After finishing 28th in 2017-18, expectations for the Habs this year were fairly low. They traded away their two best scorers in Max Pacioretty and Alex Galchenyuk, and they were without Shea Weber for the first two months of the season. So you can understand why no one thought they’d be in the Eastern Conference playoff picture.

The acquisitions of Max Domi and Tomas Tatar have really helped. Carey Price‘s performances in December and January have also propelled the Habs up the standings and career year’s from Jeff Petry, Phillip Danault and a few others haven’t hurt, either.

But one of the biggest reasons the Canadiens have had so much success, is because head coach Claude Julien has them playing faster than ever. They’re at their best when they’re aggressive on the puck and on the forecheck. Julien has admitted that this edition of the Canadiens isn’t the most talented or skilled, but when they work hard, they know they can go head-to-head against anybody.

“We’re a team that came into this season with the intention of changing the perception of our hockey club and what’s expected of us,” Julien told the Montreal Gazette after his team dropped an ugly home decision to the Boston Bruins in December. “And the only way we could do that was to go out and compete hard and that was the No. 1 thing we wanted to do and that’s the No. 1 thing I think people appreciated from our team. We’re a fun team to watch, we competed hard, and lately it’s just been on and off. We can’t think that all of a sudden we’re a skilled team and we can get away with just half efforts because this is too good of a league. With the parity, you’re not going to survive that way.”

And that consistently aggressive forecheck might not be easy to maintain, but they know that when they’re able to execute on that part of their game, they can force their opponents into making mistakes.

“We put a lot of pressure on teams and when you can close on a player, you force him to make decisions quickly,” Paul Byron said back in October, per the Gazette. “When you have the forwards we have — Max (Domi), myself, Artturi (Lehkonen) — pressuring the other teams it forces them to make mistakes and cough up pucks. We want to get on them fast. The more we can take time and space away from the them the more advantageous it is for us.”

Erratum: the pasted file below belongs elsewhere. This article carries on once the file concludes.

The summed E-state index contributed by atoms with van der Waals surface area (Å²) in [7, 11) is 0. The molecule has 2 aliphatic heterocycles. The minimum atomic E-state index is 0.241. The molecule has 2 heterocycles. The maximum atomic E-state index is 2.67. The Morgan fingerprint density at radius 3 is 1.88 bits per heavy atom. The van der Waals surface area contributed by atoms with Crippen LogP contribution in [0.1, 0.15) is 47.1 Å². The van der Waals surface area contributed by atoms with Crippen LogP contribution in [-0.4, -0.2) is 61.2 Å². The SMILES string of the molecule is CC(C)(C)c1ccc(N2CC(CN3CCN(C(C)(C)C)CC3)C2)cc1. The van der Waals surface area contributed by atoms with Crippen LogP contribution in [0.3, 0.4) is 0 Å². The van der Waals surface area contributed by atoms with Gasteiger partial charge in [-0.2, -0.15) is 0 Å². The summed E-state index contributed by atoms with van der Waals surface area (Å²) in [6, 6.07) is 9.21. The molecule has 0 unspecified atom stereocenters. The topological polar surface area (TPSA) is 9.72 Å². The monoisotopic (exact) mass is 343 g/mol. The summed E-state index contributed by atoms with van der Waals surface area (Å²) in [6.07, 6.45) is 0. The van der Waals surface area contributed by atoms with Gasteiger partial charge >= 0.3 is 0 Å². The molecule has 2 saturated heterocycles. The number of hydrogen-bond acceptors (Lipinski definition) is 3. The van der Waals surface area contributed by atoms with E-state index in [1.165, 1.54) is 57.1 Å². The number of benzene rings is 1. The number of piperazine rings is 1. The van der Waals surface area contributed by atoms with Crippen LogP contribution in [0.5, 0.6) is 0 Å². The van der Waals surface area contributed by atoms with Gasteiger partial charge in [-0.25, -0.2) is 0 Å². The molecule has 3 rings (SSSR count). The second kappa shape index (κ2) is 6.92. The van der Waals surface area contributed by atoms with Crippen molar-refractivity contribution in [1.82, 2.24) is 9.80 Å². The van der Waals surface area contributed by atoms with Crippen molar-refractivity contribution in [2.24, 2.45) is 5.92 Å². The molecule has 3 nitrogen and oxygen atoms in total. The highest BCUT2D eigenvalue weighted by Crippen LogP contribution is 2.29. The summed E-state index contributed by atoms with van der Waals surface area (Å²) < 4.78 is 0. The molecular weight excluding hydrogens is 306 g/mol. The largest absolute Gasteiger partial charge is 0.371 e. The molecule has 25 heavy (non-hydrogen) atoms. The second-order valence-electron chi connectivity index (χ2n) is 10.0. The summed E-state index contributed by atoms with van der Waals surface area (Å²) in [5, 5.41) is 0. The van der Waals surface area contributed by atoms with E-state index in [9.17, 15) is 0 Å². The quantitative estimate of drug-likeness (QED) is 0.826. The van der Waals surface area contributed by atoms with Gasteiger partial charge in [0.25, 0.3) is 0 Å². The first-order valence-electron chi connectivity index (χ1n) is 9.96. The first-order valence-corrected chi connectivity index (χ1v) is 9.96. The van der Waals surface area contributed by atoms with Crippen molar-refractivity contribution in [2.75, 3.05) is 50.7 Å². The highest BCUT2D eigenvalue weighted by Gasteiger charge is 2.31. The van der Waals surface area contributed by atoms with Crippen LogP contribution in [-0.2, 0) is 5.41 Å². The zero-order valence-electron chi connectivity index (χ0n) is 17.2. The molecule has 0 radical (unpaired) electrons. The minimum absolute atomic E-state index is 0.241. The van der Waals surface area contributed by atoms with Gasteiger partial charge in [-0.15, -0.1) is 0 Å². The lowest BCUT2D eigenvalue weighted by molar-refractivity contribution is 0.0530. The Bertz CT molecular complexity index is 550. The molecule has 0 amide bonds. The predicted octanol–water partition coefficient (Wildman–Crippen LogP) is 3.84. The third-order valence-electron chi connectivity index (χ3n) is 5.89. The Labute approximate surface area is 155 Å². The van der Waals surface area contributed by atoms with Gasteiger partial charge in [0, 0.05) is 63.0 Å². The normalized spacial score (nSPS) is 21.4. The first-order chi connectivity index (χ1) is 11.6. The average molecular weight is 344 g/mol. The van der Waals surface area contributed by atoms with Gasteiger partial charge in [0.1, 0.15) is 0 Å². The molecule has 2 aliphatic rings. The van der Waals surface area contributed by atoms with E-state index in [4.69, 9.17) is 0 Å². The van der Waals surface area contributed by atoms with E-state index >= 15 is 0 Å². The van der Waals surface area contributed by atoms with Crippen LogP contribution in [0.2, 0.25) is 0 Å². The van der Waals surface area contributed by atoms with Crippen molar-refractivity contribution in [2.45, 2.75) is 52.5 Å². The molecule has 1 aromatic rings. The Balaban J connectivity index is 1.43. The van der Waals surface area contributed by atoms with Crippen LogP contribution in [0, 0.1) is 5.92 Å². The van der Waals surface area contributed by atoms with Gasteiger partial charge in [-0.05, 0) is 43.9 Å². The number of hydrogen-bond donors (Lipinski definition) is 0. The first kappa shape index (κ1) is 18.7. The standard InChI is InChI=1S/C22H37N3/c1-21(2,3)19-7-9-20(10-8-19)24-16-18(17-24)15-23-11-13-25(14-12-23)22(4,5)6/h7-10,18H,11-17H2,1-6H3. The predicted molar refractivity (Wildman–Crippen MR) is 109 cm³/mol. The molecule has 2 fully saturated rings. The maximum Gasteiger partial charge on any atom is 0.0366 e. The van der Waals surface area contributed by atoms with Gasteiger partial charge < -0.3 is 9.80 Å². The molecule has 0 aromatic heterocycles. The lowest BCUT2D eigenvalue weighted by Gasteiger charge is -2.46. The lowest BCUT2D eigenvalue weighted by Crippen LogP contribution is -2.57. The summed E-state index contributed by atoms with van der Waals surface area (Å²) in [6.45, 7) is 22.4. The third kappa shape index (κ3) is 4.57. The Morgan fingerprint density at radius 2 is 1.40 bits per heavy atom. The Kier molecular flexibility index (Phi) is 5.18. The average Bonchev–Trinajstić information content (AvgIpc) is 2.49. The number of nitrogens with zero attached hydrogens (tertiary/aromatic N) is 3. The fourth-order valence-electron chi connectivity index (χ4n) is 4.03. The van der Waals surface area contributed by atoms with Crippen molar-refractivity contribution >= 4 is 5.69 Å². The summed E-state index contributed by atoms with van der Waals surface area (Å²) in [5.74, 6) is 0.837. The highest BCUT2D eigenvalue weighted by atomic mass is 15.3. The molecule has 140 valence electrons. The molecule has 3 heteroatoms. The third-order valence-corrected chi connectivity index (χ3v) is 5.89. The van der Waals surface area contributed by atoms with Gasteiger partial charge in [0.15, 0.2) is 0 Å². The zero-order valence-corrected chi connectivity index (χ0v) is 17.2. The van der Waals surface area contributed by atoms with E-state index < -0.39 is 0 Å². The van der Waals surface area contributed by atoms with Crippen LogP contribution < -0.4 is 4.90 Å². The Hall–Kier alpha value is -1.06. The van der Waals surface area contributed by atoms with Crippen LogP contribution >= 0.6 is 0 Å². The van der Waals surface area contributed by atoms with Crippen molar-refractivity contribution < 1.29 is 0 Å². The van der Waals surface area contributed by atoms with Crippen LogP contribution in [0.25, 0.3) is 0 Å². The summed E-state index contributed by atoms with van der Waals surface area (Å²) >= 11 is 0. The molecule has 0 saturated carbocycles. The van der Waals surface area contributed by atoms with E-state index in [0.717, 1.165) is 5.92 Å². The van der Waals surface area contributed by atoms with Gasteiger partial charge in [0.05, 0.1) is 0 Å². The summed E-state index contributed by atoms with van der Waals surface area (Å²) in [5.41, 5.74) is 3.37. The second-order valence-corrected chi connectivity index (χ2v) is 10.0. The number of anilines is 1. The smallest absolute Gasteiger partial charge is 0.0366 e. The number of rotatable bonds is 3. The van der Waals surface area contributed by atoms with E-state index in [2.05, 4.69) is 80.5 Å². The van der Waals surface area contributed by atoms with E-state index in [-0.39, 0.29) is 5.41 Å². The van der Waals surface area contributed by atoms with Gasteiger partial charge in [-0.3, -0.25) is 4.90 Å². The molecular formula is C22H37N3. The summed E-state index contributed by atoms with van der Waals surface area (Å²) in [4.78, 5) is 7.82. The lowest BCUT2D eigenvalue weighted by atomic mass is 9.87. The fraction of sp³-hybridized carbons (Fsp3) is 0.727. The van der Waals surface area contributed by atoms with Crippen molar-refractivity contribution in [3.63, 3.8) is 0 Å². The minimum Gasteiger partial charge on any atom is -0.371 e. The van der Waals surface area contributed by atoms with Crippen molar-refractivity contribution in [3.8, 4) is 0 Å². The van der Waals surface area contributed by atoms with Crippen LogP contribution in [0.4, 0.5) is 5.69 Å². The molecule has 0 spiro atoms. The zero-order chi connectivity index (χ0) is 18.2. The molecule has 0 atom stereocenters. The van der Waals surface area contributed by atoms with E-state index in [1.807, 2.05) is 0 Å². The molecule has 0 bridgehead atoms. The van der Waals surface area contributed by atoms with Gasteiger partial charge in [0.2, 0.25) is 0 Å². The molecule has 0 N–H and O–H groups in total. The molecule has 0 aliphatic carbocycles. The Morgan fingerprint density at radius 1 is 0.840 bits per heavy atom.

Adding Luke Richardson to the coaching staff has also helped change the identity of the Canadiens. Richardson has found a way to get his group of defensemen into the rush to help create offense.

Here’s an example of Petry not being shy about handling the puck deep in the offensive zone:

The defense has also just played faster in the way they skate with the puck and move the puck, which has led to an increase in puck possession and quality scoring chances.

According to Natural Stat Trick, the Canadiens are the fourth best possession team in the league behind San Jose, Carolina and Vegas. They’re also fifth in FF%, sixth in SF%, sixth in GF%, and sixth in SCF%. Those are impressive numbers considering they don’t have a superstar forward like a lot of the other teams around them in the standings. Julien has put his team in a position to succeed and he’s done it by using all five skaters on the ice.

Even though there isn’t one specific way to measure this, it’s become increasingly clear that they’ve found a way to shoot from more dangerous areas on the ice. Last season, the Canadiens outshot their opponents fairly regularly, but a lot of those pucks came from the perimeter, where you just won’t score often enough. Now, they aren’t shy about getting to the dirty areas to make life more difficult for the opposing goaltender.